A rotator cuff injury usually is diagnosed by physical examination. Your doctor will rotate your arm at the shoulder and then will raise your arm. If this type of motion causes pain, the rotator cuff may be inflamed.
If you have noticeable weakness, you will need further testing to check for a rotator cuff tear. Your doctor may inject a numbing medicine into your shoulder to help distinguish actual weakness of the tendon from your muscle "giving way" because of pain.
If a tear is suspected, a magnetic resonance imaging (MRI) scan can confirm the diagnosis. An alternative diagnostic test is a shoulder arthrogram. An arthrogram is an X-ray of a joint following injection of dye into the joint. Because MRIs provide excellent pictures without putting a needle into a joint, arthrograms are done less frequently today.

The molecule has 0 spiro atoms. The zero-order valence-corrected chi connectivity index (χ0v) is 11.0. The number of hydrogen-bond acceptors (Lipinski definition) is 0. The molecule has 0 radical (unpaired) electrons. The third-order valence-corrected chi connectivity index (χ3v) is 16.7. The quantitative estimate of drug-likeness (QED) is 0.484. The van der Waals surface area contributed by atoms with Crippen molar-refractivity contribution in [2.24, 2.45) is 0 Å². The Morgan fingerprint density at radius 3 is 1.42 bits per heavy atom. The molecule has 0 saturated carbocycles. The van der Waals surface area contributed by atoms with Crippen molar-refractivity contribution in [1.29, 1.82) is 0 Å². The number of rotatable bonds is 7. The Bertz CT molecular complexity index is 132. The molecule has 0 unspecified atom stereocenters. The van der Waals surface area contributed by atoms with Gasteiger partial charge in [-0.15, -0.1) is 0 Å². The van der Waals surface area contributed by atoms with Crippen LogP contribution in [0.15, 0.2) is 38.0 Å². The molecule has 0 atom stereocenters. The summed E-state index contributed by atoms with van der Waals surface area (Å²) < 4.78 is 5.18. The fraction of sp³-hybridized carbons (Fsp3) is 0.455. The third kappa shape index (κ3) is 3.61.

Shoulder X-rays are not always needed, but may be helpful if you have had trauma to the shoulder or if your doctor cannot move your shoulder through its full range of motion. Another reason to do a shoulder X-ray is too look for calcium deposits in or around the shoulder. Calcium deposits form on a persistently inflamed tendon, causing a condition called calcific tendonitis.